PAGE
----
You are here: Home Features Indian children use film to take a stand against sexual abuse
Indian children use film to take a stand against sexual abuse

Sep 20, 2012

Plan India’s film Chuppi Todo (Break the Silence) entertains while exploring the oft-ignored issue of child sexual abuse and how to recognise, protest and report it. Delhi has the highest rate of crime against children and India as a whole has the world’s largest number of sexually abused children.

Most of us watch films to be entertained, but sometimes a movie can transcend boundaries and become something far more powerful. In India, Chuppi Todo (Break the Silence) is a case in point. It’s a motion picture that entertains while exploring the oft-ignored issue of sexual abuse and how to recognise, protest and report it.

girlindia.jpg

This movie, as well as 2 television ads, is a key component of Plan India’s Delhi-based campaign to end child sexual abuse. Launched in June 2011, the campaign is a partnership with the Delhi Commission for the Protection of Child Rights, the Ministry for Women’s and Children’s Development, and 15 non-governmental organisations (NGOs), as well as cable networks and media houses.

The need for talk was urgent. Delhi has the highest rate of crime against children and India as a whole has the world’s largest number of sexually abused children. In fact, at any given point in time, 1 Indian child in ten is being sexually abused.

Knowledge gained

At every screening -- and each NGO held at least a dozen, reaching more than 200 child clubs and 50 women’s groups – there was a Q&A session hosted by a child rights professional or a child psychologist.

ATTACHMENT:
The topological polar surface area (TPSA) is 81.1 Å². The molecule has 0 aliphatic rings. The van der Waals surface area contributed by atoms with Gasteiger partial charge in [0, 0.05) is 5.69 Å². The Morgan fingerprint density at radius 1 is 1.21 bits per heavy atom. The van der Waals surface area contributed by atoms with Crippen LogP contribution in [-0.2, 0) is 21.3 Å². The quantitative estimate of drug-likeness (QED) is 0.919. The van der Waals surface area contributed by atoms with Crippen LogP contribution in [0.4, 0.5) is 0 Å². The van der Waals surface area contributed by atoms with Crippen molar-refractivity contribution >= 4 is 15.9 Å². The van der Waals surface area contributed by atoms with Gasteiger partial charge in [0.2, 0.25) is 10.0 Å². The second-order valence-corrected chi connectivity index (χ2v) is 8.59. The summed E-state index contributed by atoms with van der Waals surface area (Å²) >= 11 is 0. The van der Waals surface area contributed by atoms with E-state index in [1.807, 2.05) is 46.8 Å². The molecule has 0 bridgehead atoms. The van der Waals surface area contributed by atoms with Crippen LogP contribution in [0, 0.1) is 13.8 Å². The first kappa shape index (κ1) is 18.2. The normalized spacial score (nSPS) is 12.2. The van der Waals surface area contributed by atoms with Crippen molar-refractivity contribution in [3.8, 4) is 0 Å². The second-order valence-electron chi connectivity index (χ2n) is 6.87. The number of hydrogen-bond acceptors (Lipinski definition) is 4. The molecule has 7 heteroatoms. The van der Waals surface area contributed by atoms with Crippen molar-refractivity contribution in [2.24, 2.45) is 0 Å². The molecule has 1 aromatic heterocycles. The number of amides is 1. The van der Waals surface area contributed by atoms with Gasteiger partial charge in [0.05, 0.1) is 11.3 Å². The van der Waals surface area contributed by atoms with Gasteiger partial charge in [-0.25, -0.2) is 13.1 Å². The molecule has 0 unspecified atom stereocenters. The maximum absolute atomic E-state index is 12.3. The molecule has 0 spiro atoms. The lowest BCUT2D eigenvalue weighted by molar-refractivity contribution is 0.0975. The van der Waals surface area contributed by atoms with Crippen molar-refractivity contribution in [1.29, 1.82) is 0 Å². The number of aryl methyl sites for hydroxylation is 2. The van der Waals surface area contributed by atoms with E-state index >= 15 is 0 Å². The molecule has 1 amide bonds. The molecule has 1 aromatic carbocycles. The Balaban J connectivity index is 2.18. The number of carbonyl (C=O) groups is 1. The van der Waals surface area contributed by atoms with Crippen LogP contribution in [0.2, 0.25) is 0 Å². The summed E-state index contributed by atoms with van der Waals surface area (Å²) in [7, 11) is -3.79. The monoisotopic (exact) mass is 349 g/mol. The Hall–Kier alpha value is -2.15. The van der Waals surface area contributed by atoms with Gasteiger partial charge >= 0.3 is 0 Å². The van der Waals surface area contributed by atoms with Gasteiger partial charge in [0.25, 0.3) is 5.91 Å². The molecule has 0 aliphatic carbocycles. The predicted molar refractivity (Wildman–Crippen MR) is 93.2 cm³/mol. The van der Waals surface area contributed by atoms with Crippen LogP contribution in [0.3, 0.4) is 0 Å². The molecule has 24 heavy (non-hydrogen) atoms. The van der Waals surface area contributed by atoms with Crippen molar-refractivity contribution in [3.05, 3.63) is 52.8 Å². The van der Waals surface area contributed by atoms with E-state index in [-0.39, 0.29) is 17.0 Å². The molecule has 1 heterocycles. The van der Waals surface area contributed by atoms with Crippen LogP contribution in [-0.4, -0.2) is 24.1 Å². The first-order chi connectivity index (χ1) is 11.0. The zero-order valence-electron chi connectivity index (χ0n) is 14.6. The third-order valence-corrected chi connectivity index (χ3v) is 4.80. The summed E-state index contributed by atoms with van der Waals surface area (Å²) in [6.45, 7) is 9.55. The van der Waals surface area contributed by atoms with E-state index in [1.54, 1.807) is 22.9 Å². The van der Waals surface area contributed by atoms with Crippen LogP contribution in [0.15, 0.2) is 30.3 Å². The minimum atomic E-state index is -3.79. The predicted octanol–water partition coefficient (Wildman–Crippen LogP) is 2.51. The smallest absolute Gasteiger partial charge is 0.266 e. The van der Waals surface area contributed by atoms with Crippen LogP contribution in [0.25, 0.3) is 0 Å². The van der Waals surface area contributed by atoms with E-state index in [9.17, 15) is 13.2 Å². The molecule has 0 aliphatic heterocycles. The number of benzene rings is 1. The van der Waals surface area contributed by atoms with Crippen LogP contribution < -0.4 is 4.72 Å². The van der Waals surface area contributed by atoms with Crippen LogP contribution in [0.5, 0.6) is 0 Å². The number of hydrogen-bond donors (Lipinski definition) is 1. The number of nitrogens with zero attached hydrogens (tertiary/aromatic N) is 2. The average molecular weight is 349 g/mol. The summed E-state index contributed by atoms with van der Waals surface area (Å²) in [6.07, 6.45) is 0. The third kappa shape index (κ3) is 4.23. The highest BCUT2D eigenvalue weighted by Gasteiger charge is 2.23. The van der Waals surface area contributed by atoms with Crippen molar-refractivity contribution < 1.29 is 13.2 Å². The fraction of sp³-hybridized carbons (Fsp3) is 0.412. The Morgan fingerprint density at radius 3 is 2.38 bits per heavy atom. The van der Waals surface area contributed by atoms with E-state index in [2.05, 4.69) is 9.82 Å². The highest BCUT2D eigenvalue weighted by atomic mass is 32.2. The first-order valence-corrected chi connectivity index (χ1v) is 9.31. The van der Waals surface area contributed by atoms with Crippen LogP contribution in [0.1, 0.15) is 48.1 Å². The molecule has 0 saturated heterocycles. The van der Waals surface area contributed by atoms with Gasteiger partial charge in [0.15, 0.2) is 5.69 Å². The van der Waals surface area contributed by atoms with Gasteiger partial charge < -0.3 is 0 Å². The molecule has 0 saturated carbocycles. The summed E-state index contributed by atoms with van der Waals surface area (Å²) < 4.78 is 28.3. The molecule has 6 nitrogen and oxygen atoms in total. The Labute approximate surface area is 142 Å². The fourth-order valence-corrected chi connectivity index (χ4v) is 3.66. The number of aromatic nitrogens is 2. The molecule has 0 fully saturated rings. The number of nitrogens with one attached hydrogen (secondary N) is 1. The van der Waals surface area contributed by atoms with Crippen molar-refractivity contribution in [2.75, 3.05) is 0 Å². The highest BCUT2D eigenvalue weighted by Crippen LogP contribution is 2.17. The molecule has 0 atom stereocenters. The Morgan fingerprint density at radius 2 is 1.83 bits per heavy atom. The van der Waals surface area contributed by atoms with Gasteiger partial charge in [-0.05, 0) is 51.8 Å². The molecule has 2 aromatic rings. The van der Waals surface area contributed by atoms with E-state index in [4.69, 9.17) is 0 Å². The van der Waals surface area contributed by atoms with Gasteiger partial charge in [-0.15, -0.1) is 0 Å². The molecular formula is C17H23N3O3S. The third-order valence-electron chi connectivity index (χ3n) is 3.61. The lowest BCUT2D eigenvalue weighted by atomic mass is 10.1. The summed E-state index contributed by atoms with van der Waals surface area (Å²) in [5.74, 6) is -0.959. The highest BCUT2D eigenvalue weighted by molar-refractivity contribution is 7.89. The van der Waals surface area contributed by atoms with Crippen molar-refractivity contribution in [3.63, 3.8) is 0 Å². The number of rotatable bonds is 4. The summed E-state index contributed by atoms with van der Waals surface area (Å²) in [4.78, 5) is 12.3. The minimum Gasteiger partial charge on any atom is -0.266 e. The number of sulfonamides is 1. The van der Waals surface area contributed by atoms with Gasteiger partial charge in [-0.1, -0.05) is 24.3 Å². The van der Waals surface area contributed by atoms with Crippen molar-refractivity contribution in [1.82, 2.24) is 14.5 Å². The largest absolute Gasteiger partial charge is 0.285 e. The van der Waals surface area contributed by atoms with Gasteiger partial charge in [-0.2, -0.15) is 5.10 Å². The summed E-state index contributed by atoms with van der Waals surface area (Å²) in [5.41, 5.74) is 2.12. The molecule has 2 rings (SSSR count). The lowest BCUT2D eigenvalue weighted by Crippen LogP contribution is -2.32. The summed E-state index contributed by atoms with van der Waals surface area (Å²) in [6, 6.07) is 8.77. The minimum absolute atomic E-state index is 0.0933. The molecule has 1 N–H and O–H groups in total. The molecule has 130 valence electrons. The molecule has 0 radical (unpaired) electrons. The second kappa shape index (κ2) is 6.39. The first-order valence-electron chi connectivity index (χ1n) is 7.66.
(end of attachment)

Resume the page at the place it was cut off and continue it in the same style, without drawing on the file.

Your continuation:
Child actors in the film said they acted in the movie as a way top tell other children that it’s OK to speak out against abuse. The growth in awareness was substantial and members of the community, children and adults alike, became a newfound force for fighting sexual abuse.

Loud and clear

Children have received a helping hand from the media. For a whole month, Delhi Aaj Tak and other television channels showed advertisements about the gravity of sexual abuse. In addition, 30 journalists were trained and were soon providing active coverage of the campaign.

The assistance of teachers, police officers and members of district-level child welfare committees was also enlisted once they had been trained by Plan India staff.

Child survivors now report abuses and get help. In some cases, child protection committees have been able to prosecute perpetrators and even put them behind bars.

Plan India plans to slowly roll out this campaign around the rest of the country, building the necessary social infrastructure, establishing referral units, disseminating messages through schools, engaging the media and training a band of counsellors.

Most Read
Most Shared
You May Like
search

blank.gif

blank.gif

CRFC: Toll free number

Global Goals 2030
 
OneWorld South Asia Group of Websites